S.Res. 451 (111th): A resolution expressing support for designation of a “Welcome Home Vietnam Veterans Day”.

111th Congress, 2009–2010. Text as of Mar 19, 2010 (Resolution Agreed to).

Status & Summary | PDF | Source: GPO

III

111th CONGRESS

2d Session

S. RES. 451

IN THE SENATE OF THE UNITED STATES

March 11, 2010

(for himself, Mr. Inhofe, Mr. Brown of Massachusetts, Ms. Murkowski, Mr. Johanns, Mr. Begich, Mr. Cochran, Mr. LeMieux, Mrs. Shaheen, Mr. Tester, and Mr. Wicker) submitted the following resolution; which was referred to the Committee on Veterans' Affairs

March 19, 2010

Committee discharged; considered and agreed to

RESOLUTION

Expressing support for designation of a Welcome Home Vietnam Veterans Day.

Whereas the Vietnam War was fought in the Republic of South Vietnam from 1961 to 1975, and involved North Vietnamese regular forces and Viet Cong guerrilla forces in armed conflict with United States Armed Forces and the Army of the Republic of Vietnam;

Whereas the United States Armed Forces became involved in Vietnam because the United States Government wanted to provide direct military support to the Government of South Vietnam to defend itself against the growing Communist threat from North Vietnam;

Whereas members of the United States Armed Forces began serving in an advisory role to the Government of the Republic of South Vietnam in 1961;

Whereas, as a result of the Gulf of Tonkin incidents on August 2 and 4, 1964, Congress overwhelmingly passed the Gulf of Tonkin Resolution (Public Law 88–408), on August 7, 1964, which provided the authority to the President of the United States to prosecute the war against North Vietnam;

Whereas, in 1965, United States Armed Forces ground combat units arrived in Vietnam;

Whereas, by the end of 1965, there were 80,000 United States troops in Vietnam, and by 1969, a peak of approximately 543,000 troops was reached;

Whereas, on January 27, 1973, the Treaty of Paris was signed, which required the release of all United States prisoners-of-war held in North Vietnam and the withdrawal of all United States Armed Forces from South Vietnam;

Whereas, on March 30, 1973, the United States Armed Forces completed the withdrawal of combat units and combat support units from South Vietnam;

Whereas, on April 30, 1975, North Vietnamese regular forces captured Saigon, the capitol of South Vietnam, effectively placing South Vietnam under Communist control;

Whereas more than 58,000 members of the United States Armed Forces lost their lives in Vietnam and more than 300,000 members of the Armed Forces were wounded;

Whereas, in 1982, the Vietnam Veterans Memorial was dedicated in the District of Columbia to commemorate those members of the United States Armed Forces who died or were declared missing-in-action in Vietnam;

Whereas the Vietnam War was an extremely divisive issue among the people of the United States and a conflict that caused a generation of veterans to wait too long for the United States public to acknowledge and honor the efforts and services of such veterans;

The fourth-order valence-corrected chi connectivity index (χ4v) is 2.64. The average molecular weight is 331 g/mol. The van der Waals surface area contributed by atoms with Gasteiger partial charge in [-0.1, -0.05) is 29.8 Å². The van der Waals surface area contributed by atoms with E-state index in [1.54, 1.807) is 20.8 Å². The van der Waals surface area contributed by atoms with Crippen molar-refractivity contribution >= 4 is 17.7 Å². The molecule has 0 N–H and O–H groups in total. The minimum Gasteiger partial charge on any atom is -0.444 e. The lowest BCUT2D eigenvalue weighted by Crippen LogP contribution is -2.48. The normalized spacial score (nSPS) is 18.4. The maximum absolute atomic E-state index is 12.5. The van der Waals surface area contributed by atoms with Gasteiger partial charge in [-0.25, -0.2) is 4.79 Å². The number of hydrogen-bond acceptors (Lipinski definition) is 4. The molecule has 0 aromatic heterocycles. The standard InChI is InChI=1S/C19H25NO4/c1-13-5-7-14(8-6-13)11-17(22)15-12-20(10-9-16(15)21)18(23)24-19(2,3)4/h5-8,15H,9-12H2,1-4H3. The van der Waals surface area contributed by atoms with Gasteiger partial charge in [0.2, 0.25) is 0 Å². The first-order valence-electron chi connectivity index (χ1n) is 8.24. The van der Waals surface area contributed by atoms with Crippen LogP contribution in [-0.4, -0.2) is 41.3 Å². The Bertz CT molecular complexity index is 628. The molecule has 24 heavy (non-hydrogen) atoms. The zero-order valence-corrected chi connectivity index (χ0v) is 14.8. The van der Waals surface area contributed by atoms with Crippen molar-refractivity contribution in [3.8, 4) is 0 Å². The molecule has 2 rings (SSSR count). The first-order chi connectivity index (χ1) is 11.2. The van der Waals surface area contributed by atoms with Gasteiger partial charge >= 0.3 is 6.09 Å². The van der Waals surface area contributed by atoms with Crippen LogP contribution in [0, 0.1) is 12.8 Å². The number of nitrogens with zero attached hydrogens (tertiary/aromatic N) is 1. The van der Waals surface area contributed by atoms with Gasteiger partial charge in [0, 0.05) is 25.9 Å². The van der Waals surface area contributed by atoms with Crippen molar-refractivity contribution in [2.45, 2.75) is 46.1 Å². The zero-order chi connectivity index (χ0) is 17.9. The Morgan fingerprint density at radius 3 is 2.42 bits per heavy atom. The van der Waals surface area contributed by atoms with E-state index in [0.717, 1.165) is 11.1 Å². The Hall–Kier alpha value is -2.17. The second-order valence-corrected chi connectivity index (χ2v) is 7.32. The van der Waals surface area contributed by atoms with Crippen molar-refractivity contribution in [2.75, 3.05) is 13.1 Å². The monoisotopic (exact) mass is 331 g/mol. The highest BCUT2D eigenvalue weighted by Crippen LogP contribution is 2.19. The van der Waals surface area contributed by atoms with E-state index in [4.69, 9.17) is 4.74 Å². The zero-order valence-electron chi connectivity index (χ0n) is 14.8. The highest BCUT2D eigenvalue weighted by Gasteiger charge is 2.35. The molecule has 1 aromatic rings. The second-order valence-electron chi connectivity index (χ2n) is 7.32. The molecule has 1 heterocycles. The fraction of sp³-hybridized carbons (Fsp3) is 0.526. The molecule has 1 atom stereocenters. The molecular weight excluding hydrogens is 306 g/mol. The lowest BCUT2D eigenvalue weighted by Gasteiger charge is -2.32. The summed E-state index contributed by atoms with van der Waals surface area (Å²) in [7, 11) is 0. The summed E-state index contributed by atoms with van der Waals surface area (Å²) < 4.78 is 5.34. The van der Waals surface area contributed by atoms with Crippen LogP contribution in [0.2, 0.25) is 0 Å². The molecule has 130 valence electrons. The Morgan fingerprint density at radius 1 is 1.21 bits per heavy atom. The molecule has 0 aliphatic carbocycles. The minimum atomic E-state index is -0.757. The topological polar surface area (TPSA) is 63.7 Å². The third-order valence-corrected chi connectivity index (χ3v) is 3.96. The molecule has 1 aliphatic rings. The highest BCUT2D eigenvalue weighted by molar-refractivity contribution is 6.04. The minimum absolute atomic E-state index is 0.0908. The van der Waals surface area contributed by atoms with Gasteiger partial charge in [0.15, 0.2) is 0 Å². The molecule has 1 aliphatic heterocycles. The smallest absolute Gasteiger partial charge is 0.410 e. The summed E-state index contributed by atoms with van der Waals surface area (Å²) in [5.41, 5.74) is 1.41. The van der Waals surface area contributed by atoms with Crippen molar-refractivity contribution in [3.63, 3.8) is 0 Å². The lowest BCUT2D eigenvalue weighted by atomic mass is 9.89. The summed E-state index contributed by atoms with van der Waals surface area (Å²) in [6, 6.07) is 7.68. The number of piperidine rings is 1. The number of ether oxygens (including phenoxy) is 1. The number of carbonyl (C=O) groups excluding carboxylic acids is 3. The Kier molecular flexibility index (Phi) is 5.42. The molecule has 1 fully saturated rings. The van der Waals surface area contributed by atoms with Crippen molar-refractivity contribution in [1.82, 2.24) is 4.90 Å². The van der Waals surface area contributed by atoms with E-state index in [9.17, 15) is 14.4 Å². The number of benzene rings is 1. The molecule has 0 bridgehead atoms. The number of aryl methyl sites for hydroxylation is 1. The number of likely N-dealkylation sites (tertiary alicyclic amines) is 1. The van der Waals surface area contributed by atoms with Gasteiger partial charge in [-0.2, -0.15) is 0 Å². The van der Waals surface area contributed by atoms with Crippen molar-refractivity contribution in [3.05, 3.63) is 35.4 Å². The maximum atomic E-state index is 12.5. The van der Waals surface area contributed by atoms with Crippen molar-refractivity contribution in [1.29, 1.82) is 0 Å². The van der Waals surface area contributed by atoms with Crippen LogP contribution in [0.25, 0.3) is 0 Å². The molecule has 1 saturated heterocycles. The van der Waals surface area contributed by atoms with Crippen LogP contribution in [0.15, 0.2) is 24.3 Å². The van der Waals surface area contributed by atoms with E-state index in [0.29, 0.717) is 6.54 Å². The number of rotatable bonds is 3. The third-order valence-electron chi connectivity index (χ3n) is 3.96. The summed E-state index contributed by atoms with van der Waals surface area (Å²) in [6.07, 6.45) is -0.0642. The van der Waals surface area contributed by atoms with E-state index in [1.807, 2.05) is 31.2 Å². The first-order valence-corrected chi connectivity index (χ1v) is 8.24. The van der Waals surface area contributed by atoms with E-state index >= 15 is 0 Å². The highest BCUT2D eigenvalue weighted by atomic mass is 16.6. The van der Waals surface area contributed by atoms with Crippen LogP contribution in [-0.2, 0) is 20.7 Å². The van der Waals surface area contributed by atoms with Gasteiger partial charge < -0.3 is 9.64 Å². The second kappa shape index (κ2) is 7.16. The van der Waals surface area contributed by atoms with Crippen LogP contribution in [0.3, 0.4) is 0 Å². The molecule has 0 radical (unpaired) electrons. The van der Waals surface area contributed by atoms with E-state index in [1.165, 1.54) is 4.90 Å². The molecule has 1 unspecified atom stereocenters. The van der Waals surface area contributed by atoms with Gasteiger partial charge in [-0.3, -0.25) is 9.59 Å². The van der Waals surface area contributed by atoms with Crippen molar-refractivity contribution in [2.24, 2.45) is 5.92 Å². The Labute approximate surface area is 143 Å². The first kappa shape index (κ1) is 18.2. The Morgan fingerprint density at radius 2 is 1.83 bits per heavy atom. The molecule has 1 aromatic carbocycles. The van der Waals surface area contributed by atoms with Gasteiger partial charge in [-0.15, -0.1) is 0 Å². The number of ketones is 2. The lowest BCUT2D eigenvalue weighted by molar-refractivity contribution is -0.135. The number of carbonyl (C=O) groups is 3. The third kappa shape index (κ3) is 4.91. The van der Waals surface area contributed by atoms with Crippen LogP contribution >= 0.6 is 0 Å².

Whereas members of the United States Armed Forces who served bravely and faithfully for the United States during the Vietnam War were often wrongly criticized for the policy decisions made by 4 presidential administrations in the United States;

Whereas the establishment of a Welcome Home Vietnam Veterans Day would be an appropriate way to honor those members of the United States Armed Forces who served in South Vietnam and throughout Southeast Asia during the Vietnam War; and

Whereas March 30, 2010, would be an appropriate day to establish as Welcome Home Vietnam Veterans Day: Now, therefore, be it

That the Senate—

(1)

honors and recognizes the contributions of veterans who served in the United States Armed Forces in Vietnam during war and during peace;

(2)

encourages States and local governments to also establish Welcome Home Vietnam Veterans Day; and

(3)

encourages the people of the United States to observe Welcome Home Vietnam Veterans Day with appropriate ceremonies and activities that—

(A)

provide the appreciation Vietnam War veterans deserve, but did not receive upon returning home from the war;

(B)

demonstrate the resolve that never again shall the Nation disregard and denigrate a generation of veterans;

(C)

promote awareness of the faithful service and contributions of such veterans during their military service as well as to their communities since returning home;

(D)

promote awareness of the importance of entire communities empowering veterans and the families of veterans to readjust to civilian life after military service; and

(E)

promote opportunities for such veterans to assist younger veterans returning from the wars in Iraq and Afghanistan in rehabilitation from wounds, both seen and unseen, and to support the reintegration of younger veterans into civilian life.